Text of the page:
3611. Robert Southey to John Taylor Coleridge, 19 January 1821
3611. Robert Southey to John Taylor Coleridge, 19 January 1821*
My dear Sir
I could not send you the accompanying letters before, because Edith-May who officiates as scribe, was absent from home, on a visit to Miss Hutchinson at Rydale. The transcripts are made for you, as you will probably like to possess a correspondence of which you have been unwittingly the occasion. Shelley has not yet replied to my second letter.  I have heard that he is in miserable health. Wordsworth has been told that he denies having written Atheist after his name in the Album, & that he suspects me of having done it for him!  But I do not believe that he would deny having done it himself, – & am very sure that he could never dream of imputing such a fraud to me.
You will perceive that a great deal has been left unsaid in my letters, – which were written like mere letters, hastily, & with no more consideration than a man who is much occupied can bestows upon his chance correspondence. There is enough however to rouse reflections which he will not find it easy to subdue. – You are right about his poetry; – it is too obscure to carry any danger with it,  & guilty as he is, he is not wicked enough to be so flagitious a writer as his friend Lord Byron. – I have some intention of touching upon Don Juan in the preface to my hexameters, – of which the two first proofs are now on my table.  You will receive them I hope in about three weeks.
I would write more at length if proofs, preface &c &c did not just now require all my time.
yrs very truly
Keswick. 19 Jany. 1821.
* Endorsement: 1821/
Janry 23d/ RS. Keswick –
MS: British Library, Add MS 47553. ALS; 3p.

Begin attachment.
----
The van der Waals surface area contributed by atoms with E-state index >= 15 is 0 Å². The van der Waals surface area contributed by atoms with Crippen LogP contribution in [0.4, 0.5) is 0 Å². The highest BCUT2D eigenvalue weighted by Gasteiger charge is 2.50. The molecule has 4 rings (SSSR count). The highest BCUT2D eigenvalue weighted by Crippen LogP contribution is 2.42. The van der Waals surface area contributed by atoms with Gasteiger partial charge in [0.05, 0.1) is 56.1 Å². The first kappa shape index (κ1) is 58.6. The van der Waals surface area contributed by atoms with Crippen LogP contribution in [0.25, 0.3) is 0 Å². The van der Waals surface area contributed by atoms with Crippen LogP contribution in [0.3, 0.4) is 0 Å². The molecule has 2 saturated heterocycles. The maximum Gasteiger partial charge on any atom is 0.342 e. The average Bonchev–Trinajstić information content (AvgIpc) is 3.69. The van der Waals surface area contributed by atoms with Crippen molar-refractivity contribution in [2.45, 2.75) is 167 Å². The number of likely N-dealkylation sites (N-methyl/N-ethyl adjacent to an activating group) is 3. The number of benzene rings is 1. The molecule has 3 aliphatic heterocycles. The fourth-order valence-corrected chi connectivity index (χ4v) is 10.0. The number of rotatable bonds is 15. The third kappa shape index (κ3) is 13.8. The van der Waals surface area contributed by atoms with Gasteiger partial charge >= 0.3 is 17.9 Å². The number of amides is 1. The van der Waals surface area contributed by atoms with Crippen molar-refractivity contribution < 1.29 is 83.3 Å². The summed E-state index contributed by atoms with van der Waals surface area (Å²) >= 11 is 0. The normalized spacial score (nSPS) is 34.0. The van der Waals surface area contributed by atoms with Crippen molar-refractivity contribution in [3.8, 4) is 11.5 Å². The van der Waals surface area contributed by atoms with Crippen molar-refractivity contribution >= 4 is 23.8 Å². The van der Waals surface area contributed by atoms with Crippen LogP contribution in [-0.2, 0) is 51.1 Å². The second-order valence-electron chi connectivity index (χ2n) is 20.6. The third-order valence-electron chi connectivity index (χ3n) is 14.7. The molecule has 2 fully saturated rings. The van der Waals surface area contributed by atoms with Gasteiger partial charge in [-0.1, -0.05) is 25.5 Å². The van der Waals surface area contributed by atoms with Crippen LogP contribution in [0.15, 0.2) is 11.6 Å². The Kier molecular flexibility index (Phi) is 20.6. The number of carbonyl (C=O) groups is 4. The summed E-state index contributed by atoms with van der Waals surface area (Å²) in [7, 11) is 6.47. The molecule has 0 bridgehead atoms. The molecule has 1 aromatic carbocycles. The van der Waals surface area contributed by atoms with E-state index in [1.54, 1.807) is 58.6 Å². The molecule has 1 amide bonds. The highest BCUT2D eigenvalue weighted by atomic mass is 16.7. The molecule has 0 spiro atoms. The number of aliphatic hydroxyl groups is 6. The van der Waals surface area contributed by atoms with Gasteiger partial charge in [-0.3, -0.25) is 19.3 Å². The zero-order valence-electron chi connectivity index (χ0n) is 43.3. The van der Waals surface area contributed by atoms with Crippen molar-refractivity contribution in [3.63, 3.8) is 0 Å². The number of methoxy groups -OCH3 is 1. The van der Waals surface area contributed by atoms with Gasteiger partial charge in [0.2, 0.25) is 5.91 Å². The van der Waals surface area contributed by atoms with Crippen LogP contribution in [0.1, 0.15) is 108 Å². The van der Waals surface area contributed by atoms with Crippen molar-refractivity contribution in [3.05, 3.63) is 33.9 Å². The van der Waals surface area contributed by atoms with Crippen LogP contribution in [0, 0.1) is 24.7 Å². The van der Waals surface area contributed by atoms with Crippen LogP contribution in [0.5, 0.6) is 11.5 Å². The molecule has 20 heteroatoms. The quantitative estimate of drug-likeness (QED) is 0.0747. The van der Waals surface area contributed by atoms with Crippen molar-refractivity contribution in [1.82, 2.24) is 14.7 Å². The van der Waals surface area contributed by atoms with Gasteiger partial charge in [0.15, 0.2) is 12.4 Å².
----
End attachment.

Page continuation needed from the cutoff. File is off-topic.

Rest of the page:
Previously published: W. Braekman, ‘Letters by Robert Southey to Sir John Taylor Coleridge’, Studia Germanica Gandensia, 6 (1964), 118–119.
Note on MS: The letter was accompanied by an enclosure; this comprised transcripts, in the hand of Edith May Southey, of Shelley’s letters to Southey, 26 June and 27 August 1820, and Southey’s replies, [c. 29 July 1820] (Letter 3517) and 12 October 1820 (Letter 3538). BACK
 Southey to Percy Bysshe Shelley, 12 October 1820 (Letter 3538). This had condemned Shelley’s conduct as proceeding directly from his atheism. As the final paragraph of this earlier letter had brought an ‘end’ to their correspondence, Southey’s comment about Shelley’s failure to reply is surprising. BACK
 On 26 June 1817 Southey had seen the signatures of Shelley and his party in a visitors’ album at Montanvert in Switzerland. The names had been bracketed together with a Greek inscription – εκαςοί αθεοί (‘atheists all’); see Southey to John May, 1 August 1817, The Collected Letters of Robert Southey. Part Five, Letter 3005. The ‘atheists’ inscription had become public knowledge after it was mentioned in the review of Leigh Hunt’s Foliage; or, Poems Original and Translated (1818), Quarterly Review, 18 (January 1818), 329. The article’s author was John Taylor Coleridge. BACK
 Sentiments expressed by John Taylor Coleridge in his review of Shelley’s Laon and Cynthna, or the Revolution of the Golden City (1817) and The Revolt of Islam. A Poem, in Twelve Cantos (1818) in Quarterly Review, 21 (April 1819), 460–471 (esp. 460, which described Shelley as the least ‘pernicious’ of his poetic ‘brethren’). BACK
 Byron’s Don Juan (1819–1824). While the ‘Preface’ to A Vision of Judgement (London 1821) did not name Byron or his poem, it described the ‘publication of a lascivious book’, which Southey believed Don Juan to be, as ‘one of the worst offences which can be committed against the well-being of society’ (p. xviii). It also named and shamed the ‘Satanic school’, of which Byron was, by implication, a leading light (pp. xx–xxi). BACK